Necessity Is a Mother: Becoming a Fiction Writer

August 2000
by Burt Levy

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I suppose I should start by plugging my books. Always start out
by plugging your books. You may never get another chance. So here goes. The Last Open Road is a hopefully funny, worthwhile, and
entertaining coming-of-age story about a 19-year-old New Jersey gas
station mechanic set against the backdrop of postwar open road sports car
racing in the Eisenhower 50s. It was originally self-published (in July of
1994) for one very simple reason. Nobody else wanted anything to do with
it. “Oh, it’s a wonderful story,” as one particularly snotty and arrogant
young lady in the New York publishing business told me, “but those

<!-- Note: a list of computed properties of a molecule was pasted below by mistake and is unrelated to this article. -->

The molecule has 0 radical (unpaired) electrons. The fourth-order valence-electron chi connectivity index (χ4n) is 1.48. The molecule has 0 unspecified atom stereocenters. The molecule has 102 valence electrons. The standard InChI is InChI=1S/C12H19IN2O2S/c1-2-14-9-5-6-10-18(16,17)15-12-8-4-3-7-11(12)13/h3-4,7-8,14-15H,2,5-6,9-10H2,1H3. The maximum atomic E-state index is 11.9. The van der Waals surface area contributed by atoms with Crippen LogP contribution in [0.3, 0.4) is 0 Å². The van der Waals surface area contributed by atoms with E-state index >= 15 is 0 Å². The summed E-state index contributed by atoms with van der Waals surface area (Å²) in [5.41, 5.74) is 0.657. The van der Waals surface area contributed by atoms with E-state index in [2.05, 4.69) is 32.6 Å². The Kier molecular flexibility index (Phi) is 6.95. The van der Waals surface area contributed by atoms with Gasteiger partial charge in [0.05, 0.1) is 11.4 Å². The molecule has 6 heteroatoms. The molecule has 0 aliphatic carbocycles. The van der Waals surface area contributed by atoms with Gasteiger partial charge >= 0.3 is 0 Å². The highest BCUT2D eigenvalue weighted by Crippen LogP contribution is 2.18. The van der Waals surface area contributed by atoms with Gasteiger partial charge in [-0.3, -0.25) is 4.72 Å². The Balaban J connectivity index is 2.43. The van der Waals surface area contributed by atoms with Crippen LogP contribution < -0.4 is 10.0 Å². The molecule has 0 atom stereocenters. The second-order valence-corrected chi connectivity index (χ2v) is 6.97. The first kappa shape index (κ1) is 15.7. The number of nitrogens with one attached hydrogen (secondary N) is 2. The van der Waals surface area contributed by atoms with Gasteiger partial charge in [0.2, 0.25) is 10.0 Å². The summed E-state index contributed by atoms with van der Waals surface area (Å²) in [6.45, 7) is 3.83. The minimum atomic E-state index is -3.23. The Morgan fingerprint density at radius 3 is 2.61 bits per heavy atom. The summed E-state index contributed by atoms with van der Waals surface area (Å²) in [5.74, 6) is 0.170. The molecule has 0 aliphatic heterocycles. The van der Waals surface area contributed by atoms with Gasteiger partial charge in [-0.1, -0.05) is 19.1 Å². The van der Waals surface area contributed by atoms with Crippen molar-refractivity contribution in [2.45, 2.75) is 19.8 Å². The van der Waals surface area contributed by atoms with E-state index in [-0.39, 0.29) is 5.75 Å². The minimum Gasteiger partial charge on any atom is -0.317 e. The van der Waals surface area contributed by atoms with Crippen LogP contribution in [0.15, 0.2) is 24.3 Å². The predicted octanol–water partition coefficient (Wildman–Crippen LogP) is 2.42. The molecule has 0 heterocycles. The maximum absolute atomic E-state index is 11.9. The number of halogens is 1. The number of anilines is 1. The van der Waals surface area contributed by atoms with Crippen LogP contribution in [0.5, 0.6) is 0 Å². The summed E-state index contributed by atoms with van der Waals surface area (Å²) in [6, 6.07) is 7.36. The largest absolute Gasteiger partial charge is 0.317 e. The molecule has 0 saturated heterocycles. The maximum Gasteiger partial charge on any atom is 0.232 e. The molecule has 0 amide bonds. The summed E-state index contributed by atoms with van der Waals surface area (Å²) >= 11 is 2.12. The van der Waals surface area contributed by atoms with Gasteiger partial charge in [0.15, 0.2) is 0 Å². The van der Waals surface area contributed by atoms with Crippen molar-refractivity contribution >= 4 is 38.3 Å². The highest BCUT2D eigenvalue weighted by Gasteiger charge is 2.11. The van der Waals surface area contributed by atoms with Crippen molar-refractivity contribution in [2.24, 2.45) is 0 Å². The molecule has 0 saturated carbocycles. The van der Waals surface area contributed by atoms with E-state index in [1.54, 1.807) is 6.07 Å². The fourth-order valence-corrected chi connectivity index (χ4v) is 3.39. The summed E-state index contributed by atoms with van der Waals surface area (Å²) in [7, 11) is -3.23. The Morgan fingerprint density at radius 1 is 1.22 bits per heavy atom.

people don’t read!”

I disagreed.

So, with my wife Carol’s trembling approval, we took out a second
mortgage, formed our own publishing company—Think Fast Ink, and published
it ourselves in July of 1994. Our necks were stuck out a country mile! If
this thing flopped, our son might not be going to college. Fortunately,
the book got great reviews (none, I might add, in the mainstream “book”
media—more on that later), sold out two hardcover printings (about 12,000
copies at 25 bucks each), and became something of a cult classic on the
old car hobbyist/motor sports scene. Or to put it less delicately, among
those very same people who “don’t read” that the know-it-all New York
publishing lady warned me about. Ultimately The Last Open Road
attracted the attention of St. Martin’s Press, who bought…IBPA Members – Click here to view the full article (login required).

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